SMA Foundation collaborates with the Division of Addiction Medicine, Department of Psychiatry, University of Florida and Stewart-Marchman-Act Behavioral Healthcare, Daytona Beach, Florida. The research activities are conducted under the direction of Sara Jo Nixon, Ph.D., Professor and Chief, Division of Addiction Research , Department of Psychiatry, College of Medicine, University of Florida.
Many areas of addiction need to be researched in order to be effective. This knowledge will ultimately be the way to help fight the disease. Until we can answer the questions “Why and how does it affect their bodies?”, "How does it affect families?" “How to treat it,” we cannot reach them. While there is no silver bullet for addiction, fully understanding the disease will help us find the best methods to treat it. Research can help in the process of rehabilitation and recovery to reduce relapse and is constantly making strides in order to know as much as possible.
Florida Substance Abuse Databank
The primary objective of this study is to collect epidemiological data from voluntary Florida inpatient and outpatient substance abusers. This information will allow examination of trends and patterns of drug and alcohol use among diverse treatment groups. This study engages voluntary adult clients from all Stewart-Marchman-Act Behavioral Healthcare programs providing a broad range of subjects from a diverse demographic region. Data collection contributes to the epidemiological study of substance abuse and support studies examining neurocognitive and psychosocial function in treatment populations. Local benefits include the ability to identify factors that influence the occurrence, characteristics, associations, and distribution of substance abuse that are unique to the substance abuser in Northeast Central Florida. Data is gathered via a questionnaire administered in a group session or individually.
Do Special Programs Enhance Post Incarceration Adaptation?
The primary goal of this study is to provide preliminary data to determine whether the implementation of special programs has a positive effect in the recidivism rate of released inmates who have participated and completed the programs at Reality House, a program of Stewart-Marchman-Act Behavioral Healthcare. The study consists of a comparison of outcome measurements between prisoners who completed both the treatment program and special programs vs. prisoners who completed only the treatment program. In this pilot study we focus on the Culinary Arts Program at Reality House.
- Collaboration with UCF’s Department of Psychology has been established to address PTSD research and treatment for veterans using Virtual Reality. This activity will start later this year.
- Two posters were presented at the 2012 RSA Scientific Meeting in San Francisco and at the 2012 APA Convention in Orlando. The titles of the posters are: “Contrasting Substance Use and Demographic Characteristics in Two Groups of Treatment Seeking Alcoholic Women” and “Different Women, Different Drugs” respectively.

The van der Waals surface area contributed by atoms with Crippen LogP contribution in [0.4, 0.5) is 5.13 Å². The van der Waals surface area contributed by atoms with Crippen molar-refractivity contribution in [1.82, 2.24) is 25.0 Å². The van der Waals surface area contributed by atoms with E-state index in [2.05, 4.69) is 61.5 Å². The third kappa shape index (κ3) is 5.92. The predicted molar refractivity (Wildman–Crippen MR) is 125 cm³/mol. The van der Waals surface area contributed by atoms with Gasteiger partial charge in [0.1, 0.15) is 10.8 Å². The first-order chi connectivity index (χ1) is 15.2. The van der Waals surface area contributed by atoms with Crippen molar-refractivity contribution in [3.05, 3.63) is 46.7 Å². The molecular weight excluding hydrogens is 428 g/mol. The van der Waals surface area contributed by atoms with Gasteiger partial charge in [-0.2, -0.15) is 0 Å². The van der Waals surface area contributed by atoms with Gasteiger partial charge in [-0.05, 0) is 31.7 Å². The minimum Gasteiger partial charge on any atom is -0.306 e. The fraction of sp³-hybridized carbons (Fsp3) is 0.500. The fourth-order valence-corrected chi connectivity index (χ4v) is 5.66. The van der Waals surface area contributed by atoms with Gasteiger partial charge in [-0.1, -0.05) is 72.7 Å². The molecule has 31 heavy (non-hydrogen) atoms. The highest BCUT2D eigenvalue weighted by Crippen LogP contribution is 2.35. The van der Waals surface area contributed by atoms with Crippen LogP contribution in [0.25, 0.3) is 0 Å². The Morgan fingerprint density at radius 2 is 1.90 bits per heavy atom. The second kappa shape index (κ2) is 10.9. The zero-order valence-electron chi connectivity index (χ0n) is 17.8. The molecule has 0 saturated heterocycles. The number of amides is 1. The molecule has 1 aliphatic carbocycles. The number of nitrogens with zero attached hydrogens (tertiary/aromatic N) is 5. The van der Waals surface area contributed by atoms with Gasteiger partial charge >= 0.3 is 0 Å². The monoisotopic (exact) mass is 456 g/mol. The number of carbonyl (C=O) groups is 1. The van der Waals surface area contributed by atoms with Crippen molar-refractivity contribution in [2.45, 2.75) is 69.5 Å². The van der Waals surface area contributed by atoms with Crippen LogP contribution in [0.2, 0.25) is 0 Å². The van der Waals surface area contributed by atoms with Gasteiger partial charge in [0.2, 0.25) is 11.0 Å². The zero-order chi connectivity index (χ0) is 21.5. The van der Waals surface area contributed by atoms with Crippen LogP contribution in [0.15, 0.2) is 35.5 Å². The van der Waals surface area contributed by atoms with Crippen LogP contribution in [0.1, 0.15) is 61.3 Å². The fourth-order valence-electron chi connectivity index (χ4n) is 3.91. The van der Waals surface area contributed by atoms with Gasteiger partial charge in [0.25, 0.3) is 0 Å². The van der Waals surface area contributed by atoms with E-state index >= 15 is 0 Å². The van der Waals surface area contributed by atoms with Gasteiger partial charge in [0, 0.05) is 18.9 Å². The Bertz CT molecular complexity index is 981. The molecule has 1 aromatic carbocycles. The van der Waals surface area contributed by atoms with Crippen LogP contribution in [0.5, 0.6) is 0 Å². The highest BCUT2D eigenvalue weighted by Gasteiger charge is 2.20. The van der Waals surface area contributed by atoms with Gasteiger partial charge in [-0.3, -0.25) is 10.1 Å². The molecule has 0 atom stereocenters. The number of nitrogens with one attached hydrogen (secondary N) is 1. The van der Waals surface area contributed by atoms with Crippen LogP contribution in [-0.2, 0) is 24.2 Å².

- Collaboration with the University of Houston (UH). Dr. Patrick Bordnick a renowned Professor and Researcher at UH, has authored numerous publications addressing cue reactivity using VR. We are currently exploring an effort to augment his ongoing research using our VR system and SMA’s clients.
Virtual Reality (VR)
Virtual Reality (VR), a system of human–computer interaction that allows researchers and clinicians to immerse people in virtual worlds, is gaining considerable traction as a research, education, training, and treatment tool. VR has been used successfully to treat anxiety disorders such as fear of flying and post-traumatic stress disorder (PTSD), as an aid in stroke rehabilitation, and as a behavior modification aid in the treatment of attention deficit disorder.
Research using VR has shown that drug-dependent people react with strong craving to specific cues (e.g., cigarette packs, liquor bottles) as well as environments or settings (e.g., bar, party) associated with drug use. Virtual reality has also been used to enhance learning and generalization of relapse prevention skills by reinforcing these skills in lifelike environments.
Ref: J Diabetes Sci Technol 2011;5(2):265-271
Our Research Center presently has a VR system that contains over 20 virtual worlds. For substance abuse, we have virtual worlds that depict alcohol, cannabis, methamphetamine and nicotine. For PTSD, we have virtual worlds that include Afghanistan, Iraq,and Vietnam. In addition, we have relaxation and meditation worlds. Later this year, we will be using VR for research and as a tool to augment evidence-based treatments for recovery training. We are starting to conduct training sessions for clinicians on how to use the VR system. For more information on our VR programs, please click here.